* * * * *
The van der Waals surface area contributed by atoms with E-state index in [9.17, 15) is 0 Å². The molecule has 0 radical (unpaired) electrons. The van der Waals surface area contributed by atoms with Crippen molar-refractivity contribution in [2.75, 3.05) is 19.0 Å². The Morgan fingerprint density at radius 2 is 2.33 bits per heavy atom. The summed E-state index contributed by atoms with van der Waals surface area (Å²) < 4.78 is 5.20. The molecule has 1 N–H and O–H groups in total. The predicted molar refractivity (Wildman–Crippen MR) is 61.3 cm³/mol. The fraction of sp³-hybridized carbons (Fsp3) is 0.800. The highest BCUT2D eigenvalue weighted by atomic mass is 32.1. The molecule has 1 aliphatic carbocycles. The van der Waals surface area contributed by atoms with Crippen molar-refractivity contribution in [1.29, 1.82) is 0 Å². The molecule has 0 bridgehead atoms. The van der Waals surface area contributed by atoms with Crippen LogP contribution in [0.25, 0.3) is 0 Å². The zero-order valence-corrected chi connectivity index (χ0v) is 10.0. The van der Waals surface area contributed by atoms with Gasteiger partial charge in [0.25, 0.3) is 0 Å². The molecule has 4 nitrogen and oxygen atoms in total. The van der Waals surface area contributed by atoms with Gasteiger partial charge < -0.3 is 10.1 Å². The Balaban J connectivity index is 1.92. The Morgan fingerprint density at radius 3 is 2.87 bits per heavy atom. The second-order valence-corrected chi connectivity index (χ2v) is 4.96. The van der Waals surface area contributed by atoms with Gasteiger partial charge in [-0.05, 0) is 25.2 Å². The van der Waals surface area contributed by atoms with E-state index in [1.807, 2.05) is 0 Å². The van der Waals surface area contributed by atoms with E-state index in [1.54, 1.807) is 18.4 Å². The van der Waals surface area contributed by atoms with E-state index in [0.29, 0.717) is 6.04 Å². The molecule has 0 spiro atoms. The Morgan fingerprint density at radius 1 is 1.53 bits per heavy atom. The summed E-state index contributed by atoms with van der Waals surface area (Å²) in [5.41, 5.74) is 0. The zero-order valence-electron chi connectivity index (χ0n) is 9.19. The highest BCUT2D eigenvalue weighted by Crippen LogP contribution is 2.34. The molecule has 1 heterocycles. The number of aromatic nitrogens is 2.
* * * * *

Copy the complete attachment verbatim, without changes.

The van der Waals surface area contributed by atoms with E-state index in [9.17, 15) is 0 Å². The molecule has 0 radical (unpaired) electrons. The van der Waals surface area contributed by atoms with Crippen molar-refractivity contribution in [2.75, 3.05) is 19.0 Å². The Morgan fingerprint density at radius 2 is 2.33 bits per heavy atom. The summed E-state index contributed by atoms with van der Waals surface area (Å²) < 4.78 is 5.20. The molecule has 1 N–H and O–H groups in total. The predicted molar refractivity (Wildman–Crippen MR) is 61.3 cm³/mol. The fraction of sp³-hybridized carbons (Fsp3) is 0.800. The highest BCUT2D eigenvalue weighted by atomic mass is 32.1. The molecule has 1 aliphatic carbocycles. The van der Waals surface area contributed by atoms with Crippen molar-refractivity contribution in [1.29, 1.82) is 0 Å². The molecule has 0 bridgehead atoms. The van der Waals surface area contributed by atoms with Crippen LogP contribution in [0.25, 0.3) is 0 Å². The zero-order valence-corrected chi connectivity index (χ0v) is 10.0. The van der Waals surface area contributed by atoms with Gasteiger partial charge in [0.25, 0.3) is 0 Å². The molecule has 4 nitrogen and oxygen atoms in total. The van der Waals surface area contributed by atoms with Gasteiger partial charge < -0.3 is 10.1 Å². The Balaban J connectivity index is 1.92. The Morgan fingerprint density at radius 3 is 2.87 bits per heavy atom. The second-order valence-corrected chi connectivity index (χ2v) is 4.96. The van der Waals surface area contributed by atoms with Gasteiger partial charge in [-0.05, 0) is 25.2 Å². The van der Waals surface area contributed by atoms with E-state index in [1.807, 2.05) is 0 Å². The van der Waals surface area contributed by atoms with E-state index in [1.54, 1.807) is 18.4 Å². The van der Waals surface area contributed by atoms with E-state index in [0.29, 0.717) is 6.04 Å². The molecule has 0 spiro atoms. The Morgan fingerprint density at radius 1 is 1.53 bits per heavy atom. The summed E-state index contributed by atoms with van der Waals surface area (Å²) in [5.41, 5.74) is 0. The zero-order valence-electron chi connectivity index (χ0n) is 9.19. The highest BCUT2D eigenvalue weighted by Crippen LogP contribution is 2.34. The molecule has 1 heterocycles. The number of aromatic nitrogens is 2.